Goat Fence

Goats can die from overeating. If they have an abrupt change in their diet or are fed heavily concentrated feeds, this can be too much for their system to handle. Ensure they cannot get into the feed storage bins!

You should get at least two goats because they are social animals and get lonely without companionship. Two females are better than a buck and a doe because bucks can be a hassle. You could also keep a wether and a doe together. If you want to breed your two females, you can borrow a buck from a local breeder or use artificial insemination.

Goats Can Form A Cycle With Nitrogen-Fixing Trees

Goats can be valuable on small-scale farms and homesteads because they produce food for human consumption and manure for crop fertilization. You can grow nitrogen-fixing trees like the false acacia, foxglove tree, or velvet mesquite for them to browse on.

In combination with the rhizobium bacteria, these trees help pull nitrogen from the air into the soil. Nitrogen-fixing trees enrich the soil and aid in pest control and water treatment through filtration.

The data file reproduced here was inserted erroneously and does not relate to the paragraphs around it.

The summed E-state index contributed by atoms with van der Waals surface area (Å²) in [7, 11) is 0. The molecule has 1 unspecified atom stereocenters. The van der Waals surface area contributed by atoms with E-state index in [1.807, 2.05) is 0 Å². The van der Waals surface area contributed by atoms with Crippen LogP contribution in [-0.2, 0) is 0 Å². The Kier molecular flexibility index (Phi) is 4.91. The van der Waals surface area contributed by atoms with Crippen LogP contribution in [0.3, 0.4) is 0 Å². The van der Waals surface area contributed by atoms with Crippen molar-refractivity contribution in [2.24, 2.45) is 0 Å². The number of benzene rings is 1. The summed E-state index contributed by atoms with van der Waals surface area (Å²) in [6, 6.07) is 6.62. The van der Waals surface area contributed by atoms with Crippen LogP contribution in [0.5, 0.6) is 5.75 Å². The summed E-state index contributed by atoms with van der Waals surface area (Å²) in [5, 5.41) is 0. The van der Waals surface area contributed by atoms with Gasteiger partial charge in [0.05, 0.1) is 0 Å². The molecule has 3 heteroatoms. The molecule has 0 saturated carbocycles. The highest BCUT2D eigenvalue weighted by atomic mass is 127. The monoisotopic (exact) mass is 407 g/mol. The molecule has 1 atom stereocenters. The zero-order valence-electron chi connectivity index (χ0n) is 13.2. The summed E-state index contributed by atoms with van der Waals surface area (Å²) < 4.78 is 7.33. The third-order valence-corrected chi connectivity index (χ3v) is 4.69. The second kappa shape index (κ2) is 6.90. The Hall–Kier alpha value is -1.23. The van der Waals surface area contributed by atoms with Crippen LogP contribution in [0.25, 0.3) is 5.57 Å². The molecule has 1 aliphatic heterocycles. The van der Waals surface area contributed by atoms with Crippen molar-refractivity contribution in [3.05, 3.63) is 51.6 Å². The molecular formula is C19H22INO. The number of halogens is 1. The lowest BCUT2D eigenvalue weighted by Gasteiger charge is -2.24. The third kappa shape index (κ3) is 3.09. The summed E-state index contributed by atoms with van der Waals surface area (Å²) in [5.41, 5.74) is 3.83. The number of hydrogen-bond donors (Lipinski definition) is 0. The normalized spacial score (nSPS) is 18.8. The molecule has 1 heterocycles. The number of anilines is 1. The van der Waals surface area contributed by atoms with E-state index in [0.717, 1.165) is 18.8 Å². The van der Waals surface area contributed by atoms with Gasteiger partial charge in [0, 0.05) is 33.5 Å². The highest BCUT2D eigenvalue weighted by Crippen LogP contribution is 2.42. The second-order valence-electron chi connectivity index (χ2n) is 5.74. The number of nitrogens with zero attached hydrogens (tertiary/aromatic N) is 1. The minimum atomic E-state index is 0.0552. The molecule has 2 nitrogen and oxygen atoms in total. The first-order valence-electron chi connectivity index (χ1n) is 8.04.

They provide fodder for goats, grow fast, and propagate easily. They stabilize soil, decrease erosion, can be used as living fences, and provide fence poles and fuelwood.  They also have deep roots that don’t compete with crops for nutrients.

The goats browse on these trees, producing manure that can be returned to the soil and fertilize crops. When selecting nitrogen-fixing trees, you should always choose indigenous species as they are more likely to flourish. You can also lop off tree branches and feed them to the goats to restrict their access to the tree itself.

Goats Provide Fertilizer

You can herd them into a raised pen at night to harvest goat manure. The enclosure should have a floor made of slats that are slightly apart, with a tank below to collect their urine and feces. You then add worms to the pile to speed up decomposition and increase nutrients through worm castings. Mayan farmers have used this technique with great success to fertilize their lands after the corn harvest.

Goat droppings are small pellets that typically don’t attract insects and don’t have a strong smell like cattle or chicken manure. Their droppings won’t burn plants and can be applied directly to the soil in vegetable gardens.

The pellets are easily spread and tilled into the earth. You can use the manure to enrich the soil in the fall after the harvest and let it soak in during the winter months.